The silence at Centre Court made it abundantly clear that Andy Murray’s time as Wimbledon champion was coming to a close.
Out of sorts from the start of his quarter-final against up-and-coming Grigor Dimitrov on Wednesday, Murray — who last year ended Britain’s 77-year wait for one of its own to win the men’s title at the All England Club — sailed an awkward backhand slice long to fall behind by a set and a break.
The crowd of nearly 15,000, usually so vociferous in support of Murray, sat quietly, perhaps not prepared to believe what was happening. All along, Murray’s body language was as negative as his play: He gnawed on his knuckle after seeing an ace zip past; slapped his forehead with his palm after one forehand found the net; bowed his head and slumped his shoulders after another did the same.
When one last forehand fell short, the magical ride ended for Murray and his fans with a 6-1, 7-6 (6/4), 6-2 loss to the 11th-seeded Dimitrov, who became the first man from Bulgaria to reach a Grand Slam semi-final.
“I have very good memories from that court out there. It’s a special court for me,” said Murray, who lost the 2012 Wimbledon final, won that year’s London Olympics gold medal and won his historic title 12 months ago all on that court. “I mean, you can have bad days as an athlete. You don’t win all of the time. Sometimes you just have to take it on the chin and move on.”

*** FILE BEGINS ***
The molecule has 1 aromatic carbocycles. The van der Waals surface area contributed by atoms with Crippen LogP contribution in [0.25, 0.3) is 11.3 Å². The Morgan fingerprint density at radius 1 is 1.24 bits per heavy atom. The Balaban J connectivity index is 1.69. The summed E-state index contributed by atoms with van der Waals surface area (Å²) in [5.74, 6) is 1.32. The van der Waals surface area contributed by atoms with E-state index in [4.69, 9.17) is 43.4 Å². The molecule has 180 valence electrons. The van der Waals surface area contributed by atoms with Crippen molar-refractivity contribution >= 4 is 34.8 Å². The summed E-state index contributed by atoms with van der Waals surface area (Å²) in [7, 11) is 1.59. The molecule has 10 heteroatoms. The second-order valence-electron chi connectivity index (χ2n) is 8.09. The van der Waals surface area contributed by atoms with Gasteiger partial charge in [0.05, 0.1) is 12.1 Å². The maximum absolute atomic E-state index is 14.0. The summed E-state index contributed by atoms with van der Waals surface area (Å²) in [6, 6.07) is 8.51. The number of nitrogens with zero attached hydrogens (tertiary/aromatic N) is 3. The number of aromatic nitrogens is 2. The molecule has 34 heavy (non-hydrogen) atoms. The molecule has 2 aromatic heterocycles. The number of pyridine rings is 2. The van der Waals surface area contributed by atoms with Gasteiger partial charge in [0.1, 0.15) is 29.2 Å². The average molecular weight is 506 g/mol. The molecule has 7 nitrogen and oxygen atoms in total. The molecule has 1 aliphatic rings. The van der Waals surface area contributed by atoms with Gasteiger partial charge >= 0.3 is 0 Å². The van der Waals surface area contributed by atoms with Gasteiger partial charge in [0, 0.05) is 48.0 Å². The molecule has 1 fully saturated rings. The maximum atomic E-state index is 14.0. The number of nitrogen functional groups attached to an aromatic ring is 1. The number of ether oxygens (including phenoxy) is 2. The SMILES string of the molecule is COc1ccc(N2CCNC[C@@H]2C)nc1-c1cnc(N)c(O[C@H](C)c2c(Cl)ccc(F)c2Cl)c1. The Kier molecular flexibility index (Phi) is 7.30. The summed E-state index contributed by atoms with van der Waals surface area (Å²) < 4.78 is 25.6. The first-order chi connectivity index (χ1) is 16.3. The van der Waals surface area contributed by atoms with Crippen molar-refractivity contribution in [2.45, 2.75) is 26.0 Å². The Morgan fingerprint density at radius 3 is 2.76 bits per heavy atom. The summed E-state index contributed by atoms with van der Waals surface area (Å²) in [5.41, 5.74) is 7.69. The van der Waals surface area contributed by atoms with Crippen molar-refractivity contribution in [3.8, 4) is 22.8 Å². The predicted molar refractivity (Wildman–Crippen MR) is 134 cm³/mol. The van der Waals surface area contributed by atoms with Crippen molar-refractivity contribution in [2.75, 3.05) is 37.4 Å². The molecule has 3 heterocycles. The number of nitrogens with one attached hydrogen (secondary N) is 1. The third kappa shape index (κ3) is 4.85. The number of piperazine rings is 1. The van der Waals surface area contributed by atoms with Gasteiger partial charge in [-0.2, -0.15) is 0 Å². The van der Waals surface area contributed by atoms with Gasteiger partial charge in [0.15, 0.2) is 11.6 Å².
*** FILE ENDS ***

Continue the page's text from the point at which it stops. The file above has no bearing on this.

He had not lost a set in his first four matches, but made 37 unforced errors on Wednesday, more than twice as many as Dimitrov.
Dimitrov was composed throughout, getting broken only once and showing off the all-court game and smooth, one-handed backhand that long ago earned him the nickname “Baby Fed” — as in seven-time Wimbledon champion Roger Federer.
Dimitrov is to take on another past champ today, top-seeded Novak Djokovic, who returned to the semi-finals for the fifth consecutive year by coming back to beat Marin Cilic of Croatia 6-1, 3-6, 6-7 (4/6), 6-2, 6-2.
“Novak really played terrific the last two sets,” said three-time Wimbledon winner Boris Becker, who is coaching Djokovic. “That was the first real test for him.”
Djokovic was troubled by Cilic, but also by repeated slips that prompted the Serb to change his shoes midway through the match. Playing on the No. 1 court, Djokovic also was rattled by intermittent cheering from outside the arena for Murray, whose match was played simultaneously.
“I said to the chair umpire: ‘Let’s just stop [our] match, put [theirs] live on the big screen, and let’s watch it til they’re done,’” said Djokovic, last year’s runner-up to Murray.
On the other half of the draw, Federer is to face Milos Raonic, the first Canadian man in a Grand Slam semi-final since 1923.
Federer was broken for the first time in the tournament, and dropped a set for the first time, too, but defeated Australian Open champion Stan Wawrinka 3-6, 7-6 (7/5), 6-4, 6-4 in a matchup between a pair of pals from Switzerland.
Last year, Federer lost in the second round at the All England Club.
“Last year was rough. I was very disappointed,” the 32-year-old Federer said. “Went back to the practice courts. Didn’t have any options left at that point.”
Raonic outserved Nick Kyrgios — the 19-year-old Australian who eliminated Rafael Nadal in the fourth round — in a 6-7 (4/6), 6-2, 6-4, 7-6 (6/4) win with the help of 39 aces.